LONDON — It was a flourish worthy of the 1962 escape from Alcatraz.
It wasn’t until guards at Pentonville prison in North London discovered pillows underneath inmates’ bedsheets, arranged to look like sleeping figures, that they realized that two men had escaped from the Victorian-era lockup, British news outlets said on Tuesday.
That ruse, reminiscent of the legendary escape from Alcatraz Federal Penitentiary in San Francisco, helped give the fugitives a 12-hour lead on their pursuers. The men had apparently cut through their cell bars, jumped onto a 25-foot wall and climbed down a makeshift rope to freedom. In the Alcatraz break, three inmates put pillows under the bedclothes in their cells, along with papier-mâché heads with real hair and closed, painted eyes, before vanishing.
The audacious escape from Pentonville by James Anthony Whitlock, 31, who had been charged with burglary, and Matthew Baker, 28, who was found guilty two weeks ago of attempted murder, was reverberating in Britain on Tuesday. Scotland Yard said a search was underway and warned that the men could be dangerous.
“The public are being advised not to approach the men who absconded from HMP Pentonville on Monday, 7 November, and remain at large,” a police statement said. It was not known what the inmates had been wearing when they escaped, though the police said that Mr. Whitlock, described as lithe and slender, had the word “Tracy” tattooed on his torso and that Mr. Baker had reddish hair.
According to the police and news reports, the brazen plot began playing out late Sunday. The two inmates, possibly using diamond-tipped cutting tools, sliced through the windows of their fifth-floor cells in the G wing of the prison.
One theory being considered is that, after escaping from their cells, the men climbed onto the roof of the prison chapel, before jumping onto the prison’s imposing perimeter wall. They may have then used bedsheets to make a rope to reach the ground below.
There was speculation that drones may have been used to drop cutting equipment to the men. A recent report from a prison watchdog group warned that inmates were using drones to smuggle drugs into the prison and were taking advantage of broken and dilapidated windows that made the prison accessible from outside. The prison, which opened its doors in 1842, houses an estimated 1,200 male prisoners, including, at one time, Oscar Wilde.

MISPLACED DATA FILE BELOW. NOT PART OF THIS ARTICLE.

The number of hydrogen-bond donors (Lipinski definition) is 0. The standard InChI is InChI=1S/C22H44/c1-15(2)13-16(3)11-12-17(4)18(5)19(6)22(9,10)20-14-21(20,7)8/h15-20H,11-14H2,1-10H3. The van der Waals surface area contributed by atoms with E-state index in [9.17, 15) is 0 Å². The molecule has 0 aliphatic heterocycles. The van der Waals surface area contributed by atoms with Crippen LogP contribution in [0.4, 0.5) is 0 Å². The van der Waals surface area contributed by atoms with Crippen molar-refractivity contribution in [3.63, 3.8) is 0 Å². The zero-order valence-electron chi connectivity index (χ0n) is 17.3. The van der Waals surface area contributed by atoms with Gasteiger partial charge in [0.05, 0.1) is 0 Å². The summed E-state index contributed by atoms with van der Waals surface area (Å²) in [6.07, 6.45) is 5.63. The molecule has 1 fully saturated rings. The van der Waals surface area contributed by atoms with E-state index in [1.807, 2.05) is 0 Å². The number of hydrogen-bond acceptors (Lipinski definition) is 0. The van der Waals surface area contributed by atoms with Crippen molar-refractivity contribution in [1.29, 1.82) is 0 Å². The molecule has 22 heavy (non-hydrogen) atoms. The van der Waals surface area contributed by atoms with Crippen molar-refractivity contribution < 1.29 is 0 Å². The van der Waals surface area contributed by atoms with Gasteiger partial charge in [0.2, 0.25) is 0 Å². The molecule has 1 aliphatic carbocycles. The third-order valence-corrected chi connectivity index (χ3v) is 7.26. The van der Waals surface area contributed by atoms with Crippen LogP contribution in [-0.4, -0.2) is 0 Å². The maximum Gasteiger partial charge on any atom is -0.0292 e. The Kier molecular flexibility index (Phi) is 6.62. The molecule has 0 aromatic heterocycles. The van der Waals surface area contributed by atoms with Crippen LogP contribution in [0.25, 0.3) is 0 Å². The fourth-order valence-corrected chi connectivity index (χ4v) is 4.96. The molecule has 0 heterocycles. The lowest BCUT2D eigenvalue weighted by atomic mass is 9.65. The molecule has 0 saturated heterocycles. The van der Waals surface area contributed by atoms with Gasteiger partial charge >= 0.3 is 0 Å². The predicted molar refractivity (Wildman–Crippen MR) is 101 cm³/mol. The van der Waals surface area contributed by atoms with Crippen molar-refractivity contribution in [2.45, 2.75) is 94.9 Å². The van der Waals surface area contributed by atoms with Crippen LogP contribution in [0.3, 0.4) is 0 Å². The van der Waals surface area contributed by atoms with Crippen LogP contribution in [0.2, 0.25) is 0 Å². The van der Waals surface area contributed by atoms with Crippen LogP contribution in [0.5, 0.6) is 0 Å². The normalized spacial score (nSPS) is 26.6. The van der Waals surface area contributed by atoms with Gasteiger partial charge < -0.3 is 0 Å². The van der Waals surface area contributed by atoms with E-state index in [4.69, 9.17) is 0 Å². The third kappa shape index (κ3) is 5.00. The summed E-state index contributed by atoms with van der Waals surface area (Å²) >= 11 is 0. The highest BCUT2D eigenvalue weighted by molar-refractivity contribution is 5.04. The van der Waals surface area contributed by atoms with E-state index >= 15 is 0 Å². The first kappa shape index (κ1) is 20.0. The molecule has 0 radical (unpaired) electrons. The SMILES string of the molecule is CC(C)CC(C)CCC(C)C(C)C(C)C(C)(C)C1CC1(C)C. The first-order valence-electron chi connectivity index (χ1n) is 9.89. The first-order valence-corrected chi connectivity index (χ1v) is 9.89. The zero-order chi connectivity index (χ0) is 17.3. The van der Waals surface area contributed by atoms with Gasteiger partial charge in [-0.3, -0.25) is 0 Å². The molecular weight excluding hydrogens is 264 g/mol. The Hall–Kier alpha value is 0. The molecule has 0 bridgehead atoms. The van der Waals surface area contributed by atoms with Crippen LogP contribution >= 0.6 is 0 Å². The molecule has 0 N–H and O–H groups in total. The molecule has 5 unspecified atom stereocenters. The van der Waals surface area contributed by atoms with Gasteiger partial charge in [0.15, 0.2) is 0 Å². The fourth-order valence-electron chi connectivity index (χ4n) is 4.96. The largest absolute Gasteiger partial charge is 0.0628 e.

The men were not discovered missing until 11:44 a.m. on Monday. News reports said that their absence may have gone unnoticed because they were not required to do prison work and that the guards may have been fooled by the bumps underneath the bedsheets when they looked through the cell-door flaps to check on them.
On Tuesday, Scotland Yard said it was searching for the men, while an investigation was underway at the prison into how the men were able to pull off the escape and keep their absence undetected for so long.
Scotland Yard said Mr. Whitlock had been charged with burglary, including 19 offenses regarding thefts at automated teller machines from December 2015 to August 2016.
Mr. Baker was awaiting sentencing after being convicted of attempted murder in the stabbing of a man in Dagenham, in East London, following an argument.
The escape captured the national imagination in Britain, where the need to improve the creaking prison system has been a pressing issue. (On Sunday, more than 200 prisoners went on a six-hour rampage at a prison in Bedford, England, north of London.)
The Pentonville escape is not the first time the facility has come under scrutiny. Two weeks ago, a 21-year-old prisoner was fatally stabbed at the prison.
Last year, Michael Gove, the former British justice minister, pledged to close crumbling Victorian prisons like Pentonville, which he labeled the “most dramatic example of failure within the prison estate.”
In 2012, John Massey, a convicted murderer, escaped from Pentonville and was at large for two days after using a rope to climb the prison’s walls following a workout at its gym. Mr. Massey was discovered hiding in a cottage in Kent.
The Prison Governors Association, which represents prison managers, said the Pentonville escape marked a “a new low in the prison service” and blamed funding cuts. “This is an institutional failure in one of our most core functions — keeping prisoners in custody,” it said.
The organization added that older prisons like Pentonville were squalid and vermin-infested, and said that prison governors did not have the resources to tackle the problems. “Prison cells have been vandalized and prisoners have access to drugs and mobile phones, some delivered by drones,” it said.
The Pentonville escape drew parallels to the famed 1962 escape from Alcatraz. In that Houdini-like breakout, three inmates, Frank Lee Morris and the brothers Clarence and John Anglin, vanished without a trace from America’s most impenetrable maximum security prison, known as “The Rock.”
At the time, federal officials said the men had probably drowned in the frigid waters of San Francisco Bay, which surrounds the island prison. But the mystery of their fate has never been solved.